In addition to these hacks and breaches, the use of ransomware has dramatically increased as well. Ransomware is a type of cyberattack that encrypts a computer’s files (and makes unavailable to the owner/user of such data), in which the owner/user of the data must pay the attacker a “ransom” often in bitcoin or some other untraceable cryptocurrency to release the files. Since 2013, more than 170 U.S. county-, city- and state-government systems have been attacked using ransomware, including at least 45 law enforcement officers. (https://www.cnn.com/2019/05/10/politics/ransomware-attacks-us-cities/index.html) Most recently, on August 20th, the State of Texas reported that twenty-three (23) towns were struck by a coordinated ransomware attack. (https://www.cnbc.com/2019/08/19/alarm-in-texas-as-23-towns-hit-by-coordinated-ransomware-attack.html)
The prevalence of cybersecurity crimes, and their significant impact became abundantly clear in the wake of the 2016 Presidential election, which experienced malicious hackings and massive breaches of campaign voter data, including hacking of election systems. (https://cdt.org/issue/internet-architecture/election-cybersecurity/) As our election and voting systems become more data-driven and electronic, our nation becomes more susceptible to such cyberattacks, which have and will continue to impact our voting practices and democratic norms. (https://www.washingtonpost.com/news/powerpost/paloma/the-cybersecurity-202/2019/07/15/the-cybersecurity-202-here-s-an-overlooked-election-cybersecurity-danger-outdated-software/5d2bc0321ad2e552a21d53d4/)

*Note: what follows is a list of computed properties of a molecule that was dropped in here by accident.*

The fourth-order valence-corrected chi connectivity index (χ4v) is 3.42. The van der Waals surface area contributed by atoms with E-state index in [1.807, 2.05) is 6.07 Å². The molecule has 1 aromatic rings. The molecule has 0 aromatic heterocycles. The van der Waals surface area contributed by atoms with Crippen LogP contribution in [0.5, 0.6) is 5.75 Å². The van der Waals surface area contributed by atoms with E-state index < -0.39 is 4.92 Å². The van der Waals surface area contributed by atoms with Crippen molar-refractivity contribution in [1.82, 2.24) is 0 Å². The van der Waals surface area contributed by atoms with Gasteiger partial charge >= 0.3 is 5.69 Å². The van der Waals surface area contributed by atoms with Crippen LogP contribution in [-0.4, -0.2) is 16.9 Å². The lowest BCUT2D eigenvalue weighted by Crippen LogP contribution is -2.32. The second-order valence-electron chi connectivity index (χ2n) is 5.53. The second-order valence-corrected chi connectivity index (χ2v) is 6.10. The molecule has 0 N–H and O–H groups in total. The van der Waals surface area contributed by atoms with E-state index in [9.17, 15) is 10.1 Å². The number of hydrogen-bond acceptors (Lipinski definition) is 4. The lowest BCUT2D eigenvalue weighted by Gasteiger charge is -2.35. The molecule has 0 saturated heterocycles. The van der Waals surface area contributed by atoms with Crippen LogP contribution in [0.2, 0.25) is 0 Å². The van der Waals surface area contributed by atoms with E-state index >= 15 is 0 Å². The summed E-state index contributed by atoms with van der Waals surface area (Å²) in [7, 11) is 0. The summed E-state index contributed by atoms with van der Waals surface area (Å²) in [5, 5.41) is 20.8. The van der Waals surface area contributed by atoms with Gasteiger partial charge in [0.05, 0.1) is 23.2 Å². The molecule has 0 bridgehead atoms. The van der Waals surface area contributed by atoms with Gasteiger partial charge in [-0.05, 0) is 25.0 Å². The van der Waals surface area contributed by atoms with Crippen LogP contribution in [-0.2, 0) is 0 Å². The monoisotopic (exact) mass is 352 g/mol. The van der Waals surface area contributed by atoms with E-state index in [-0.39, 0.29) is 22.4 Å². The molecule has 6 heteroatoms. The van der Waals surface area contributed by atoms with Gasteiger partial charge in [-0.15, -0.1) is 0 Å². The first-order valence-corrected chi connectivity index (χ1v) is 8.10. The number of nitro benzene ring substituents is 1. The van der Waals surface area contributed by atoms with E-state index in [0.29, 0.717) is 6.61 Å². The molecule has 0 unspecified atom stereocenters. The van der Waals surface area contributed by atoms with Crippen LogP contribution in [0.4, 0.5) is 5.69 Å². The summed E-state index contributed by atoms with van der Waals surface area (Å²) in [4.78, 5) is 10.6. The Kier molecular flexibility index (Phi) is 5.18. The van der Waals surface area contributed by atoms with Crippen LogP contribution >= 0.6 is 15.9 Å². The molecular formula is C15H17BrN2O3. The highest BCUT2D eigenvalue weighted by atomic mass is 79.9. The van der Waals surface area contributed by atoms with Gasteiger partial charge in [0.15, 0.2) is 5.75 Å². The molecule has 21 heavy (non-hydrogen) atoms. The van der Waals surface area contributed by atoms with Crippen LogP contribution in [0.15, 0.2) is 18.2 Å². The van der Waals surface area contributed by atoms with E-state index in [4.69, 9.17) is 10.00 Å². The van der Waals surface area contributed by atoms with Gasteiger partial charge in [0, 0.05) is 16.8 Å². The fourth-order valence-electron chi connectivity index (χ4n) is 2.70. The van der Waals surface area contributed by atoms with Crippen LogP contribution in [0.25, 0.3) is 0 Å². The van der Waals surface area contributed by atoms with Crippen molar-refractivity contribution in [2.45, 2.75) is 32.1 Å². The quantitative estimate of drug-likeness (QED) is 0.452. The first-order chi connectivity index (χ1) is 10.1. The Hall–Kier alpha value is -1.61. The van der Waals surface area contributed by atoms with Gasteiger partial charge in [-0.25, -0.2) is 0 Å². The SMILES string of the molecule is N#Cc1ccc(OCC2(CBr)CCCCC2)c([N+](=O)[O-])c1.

In an effort to protect our financial, personal, medical, and otherwise confidential or personal data, as well as our election systems, we need to continue to attract and employ the services of the most qualified cybersecurity experts from around the world. However, at present, there is a dire shortage of such qualified experts in the United States. On January 10, 2019, Jon Oltsik, Chief Security Officer of Enterprise Strategy Group (ESG) and a world-renowned cybersecurity expert wrote:
At the end of each year, ESG conducts a wide-ranging global survey of IT professionals, asking them about challenges, purchasing plans, strategies, etc. As part of this survey, respondents were asked to identify areas where their organization has a problematic shortage of skills.
In 2018-2019, cybersecurity skills topped the list — 53 percent of survey respondents reported a problematic shortage of cybersecurity skills at their organization. IT architecture/planning skills came in second at 38 percent.
The cybersecurity skills shortage is nothing new. Alarmingly, the cybersecurity skills deficit has held the top position in ESG’s annual survey every year... Furthermore, the percentage of organizations reporting a problematic shortage of cybersecurity skills continues to increase.
Now, people like me have been talking about the cybersecurity skills shortage for years, and there are a lot of worthwhile industry and academic programs in place to address this issue. Despite these efforts, however, research from ESG and others indicates that the cybersecurity skills shortage is getting incrementally worse each year. (Emphasis added.) (https://www.csoonline.com/article/3331983/the-cybersecurity-skills-shortage-is-getting-worse.html)